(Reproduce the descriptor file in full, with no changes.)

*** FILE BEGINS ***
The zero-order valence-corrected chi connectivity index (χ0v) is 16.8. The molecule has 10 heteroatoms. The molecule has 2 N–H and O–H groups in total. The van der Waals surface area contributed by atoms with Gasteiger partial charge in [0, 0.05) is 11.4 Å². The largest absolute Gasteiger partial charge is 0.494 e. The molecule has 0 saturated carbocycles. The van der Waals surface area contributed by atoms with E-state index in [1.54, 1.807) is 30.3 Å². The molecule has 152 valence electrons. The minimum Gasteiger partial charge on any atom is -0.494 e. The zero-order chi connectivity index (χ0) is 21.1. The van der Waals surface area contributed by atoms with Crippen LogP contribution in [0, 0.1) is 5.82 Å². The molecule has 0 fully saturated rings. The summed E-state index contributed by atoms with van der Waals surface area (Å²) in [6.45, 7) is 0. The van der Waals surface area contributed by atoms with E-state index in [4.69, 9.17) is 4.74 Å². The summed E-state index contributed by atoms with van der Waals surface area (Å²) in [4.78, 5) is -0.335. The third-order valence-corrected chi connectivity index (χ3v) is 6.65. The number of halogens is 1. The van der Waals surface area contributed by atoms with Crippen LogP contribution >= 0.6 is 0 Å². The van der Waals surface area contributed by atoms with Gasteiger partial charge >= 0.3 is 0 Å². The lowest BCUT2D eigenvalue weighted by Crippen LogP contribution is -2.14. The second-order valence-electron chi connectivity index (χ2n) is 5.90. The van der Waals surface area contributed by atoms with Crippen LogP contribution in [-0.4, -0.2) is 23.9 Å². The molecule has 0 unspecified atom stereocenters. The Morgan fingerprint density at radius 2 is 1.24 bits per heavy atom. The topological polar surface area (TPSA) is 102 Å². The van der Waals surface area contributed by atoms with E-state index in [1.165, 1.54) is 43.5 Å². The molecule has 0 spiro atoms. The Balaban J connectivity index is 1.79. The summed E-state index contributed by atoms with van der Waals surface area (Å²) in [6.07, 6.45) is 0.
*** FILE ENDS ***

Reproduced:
The zero-order valence-corrected chi connectivity index (χ0v) is 16.8. The molecule has 10 heteroatoms. The molecule has 2 N–H and O–H groups in total. The van der Waals surface area contributed by atoms with Gasteiger partial charge in [0, 0.05) is 11.4 Å². The largest absolute Gasteiger partial charge is 0.494 e. The molecule has 0 saturated carbocycles. The van der Waals surface area contributed by atoms with E-state index in [1.54, 1.807) is 30.3 Å². The molecule has 152 valence electrons. The minimum Gasteiger partial charge on any atom is -0.494 e. The zero-order chi connectivity index (χ0) is 21.1. The van der Waals surface area contributed by atoms with Crippen LogP contribution in [0, 0.1) is 5.82 Å². The molecule has 0 fully saturated rings. The summed E-state index contributed by atoms with van der Waals surface area (Å²) in [6.45, 7) is 0. The van der Waals surface area contributed by atoms with E-state index in [4.69, 9.17) is 4.74 Å². The summed E-state index contributed by atoms with van der Waals surface area (Å²) in [4.78, 5) is -0.335. The third-order valence-corrected chi connectivity index (χ3v) is 6.65. The number of halogens is 1. The van der Waals surface area contributed by atoms with Crippen LogP contribution >= 0.6 is 0 Å². The van der Waals surface area contributed by atoms with Gasteiger partial charge >= 0.3 is 0 Å². The lowest BCUT2D eigenvalue weighted by Crippen LogP contribution is -2.14. The second-order valence-electron chi connectivity index (χ2n) is 5.90. The van der Waals surface area contributed by atoms with Crippen LogP contribution in [-0.4, -0.2) is 23.9 Å². The molecule has 0 unspecified atom stereocenters. The Morgan fingerprint density at radius 2 is 1.24 bits per heavy atom. The topological polar surface area (TPSA) is 102 Å². The van der Waals surface area contributed by atoms with E-state index in [1.165, 1.54) is 43.5 Å². The molecule has 0 spiro atoms. The Balaban J connectivity index is 1.79. The summed E-state index contributed by atoms with van der Waals surface area (Å²) in [6.07, 6.45) is 0.